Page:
Peter Eddington, an Australian native living near Cincinnati, will not be at work for about 10 days this month. Instead, he's decamping to a resort, spending mornings at worship services and afternoons having fun.
It's how Eddington, communications manager for the United Church of God has celebrated the Feast of Tabernacles for the past 50 years, the observance known to Jews worldwide as Sukkot that began at sundown on Oct. 8. Observant Jews construct small booths on their property in which they take meals, but Eddington's church turns the experience into a combination family reunion and spiritual experience.
"We see the Festival as more than a Jewish celebration, but also a New Testament church celebration that Jesus Christ, the Apostles and the early church kept. But when you go back to the Old Testament, it does talk about getting away from your regular dwelling place," Eddington said in a telephone interview shortly before his departure.
Many of those observing predominately Jewish festivals with a Christian emphasis are part of a larger trend known as "Hebrew Roots Christianity" that has been growing in evangelical circles in recent years. The Tablet magazine estimates that there are between 200,000 and 300,000 such Christians across the United States and Europe, as well as Africa and Asia. Some are affiliated with traditional Christian denominations, while others belong to independent congregations. Rather than a departure from Christianity, Hebrew Roots practitioners say it brings them closer to worshiping as Jesus did, and Jewish reaction, for the most part, has been cautiously optimistic.
"When you start to actually follow what Jesus Christ taught, when you start to keep the weekly Sabbath and these annual festivals, they start to take on a lot of meaning for you, and you see how they lay out God's plan of salvation for mankind," Eddington said.
Eddington said members of the United Church of God — of which 14,000 are expected to attend events in the U.S., Canada and 37 overseas locations — use the Sukkot celebration "to picture what (the world) will be like when Jesus Christ returns, something humanity has never actually seen, but it's coming. It's a visionary kind of a week."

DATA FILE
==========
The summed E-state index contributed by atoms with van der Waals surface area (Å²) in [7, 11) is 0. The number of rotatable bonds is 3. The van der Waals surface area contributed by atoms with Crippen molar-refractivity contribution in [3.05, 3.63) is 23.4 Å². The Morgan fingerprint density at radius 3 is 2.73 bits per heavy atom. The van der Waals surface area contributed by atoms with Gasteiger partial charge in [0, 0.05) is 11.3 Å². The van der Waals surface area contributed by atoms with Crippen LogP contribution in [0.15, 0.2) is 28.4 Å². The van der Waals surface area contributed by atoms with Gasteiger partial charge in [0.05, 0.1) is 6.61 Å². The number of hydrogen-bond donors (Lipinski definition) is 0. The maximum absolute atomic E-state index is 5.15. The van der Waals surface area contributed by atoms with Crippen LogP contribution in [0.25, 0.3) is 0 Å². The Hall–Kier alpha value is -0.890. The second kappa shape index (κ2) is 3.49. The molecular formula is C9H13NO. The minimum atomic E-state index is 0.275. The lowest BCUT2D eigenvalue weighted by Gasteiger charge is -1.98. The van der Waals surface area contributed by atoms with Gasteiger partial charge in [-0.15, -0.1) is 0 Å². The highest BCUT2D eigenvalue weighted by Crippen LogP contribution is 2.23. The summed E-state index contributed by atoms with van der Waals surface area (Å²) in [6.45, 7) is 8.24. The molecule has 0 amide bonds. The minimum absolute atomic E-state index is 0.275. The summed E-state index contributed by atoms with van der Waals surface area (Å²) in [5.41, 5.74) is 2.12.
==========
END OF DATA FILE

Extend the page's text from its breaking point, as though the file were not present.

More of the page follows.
That means finding venues where there's an abundance of scenery and tourism opportunities. Resorts such as the Lake Tahoe area; Myrtle Beach, South Carolina; the Florida coast; Hawaii; and Zambia near Victoria Falls in Africa have been prime spots in years past.
"Some festival sites are in some very humble locations, but wherever possible, we try to make it a millennial experience," Eddington explained, "because the Feast of Tabernacles in the New Testament understanding pictures a time when Jesus will rule on Earth, instituting God's kingdom showing a life of prosperity, health and happiness for everyone under His rule. Wherever possible, we try to choose a location that inspires that feeling."
However, he added, "it's not just a vacation, but also a religious celebration." Following Leviticus 4, the United Church of God observes the first and last days (of the Tabernacles event) as "high" observances, with day-long worship services. On the other days, morning worship and Bible study take place to teach "what the Festival observance is all about," Eddington said.
The afternoons are free time for families, barbecues or light meals and sightseeing. Evenings may host dances or talent shows.
Members of the United Church of God, which traces its roots to the teachings of the late radio/television evangelist Herbert W. Armstrong, are encouraged to save 10 percent of their annual income — what the group calls a "second tithe" — to cover festival observance costs.
"I would have to say this is probably the highlight of the year for all the (church) membership. Members plan a year or two in advance to select special locations," Eddington said.
Early church tensions
Relatively few Christian groups today observe the Old Testament festivals. Starting with the conversion of the Roman Emperor Constantine to the then-new Christian faith, holy days such as Easter and Christmas emerged as central elements of the Christian calendar, which coincided, some historians said, with pagan feast days already observed in the Roman world.
What elements of Jewish worship, if any, the Christian church should retain has been a subject of debate from the faith's earliest days. The gospel accounts portray Jesus as an observant Jew who observed the Feast of Tabernacles (John 7:2-11), but Paul later instructed believers at Rome to "(l)et every man be fully persuaded in his own mind" on the holy day question.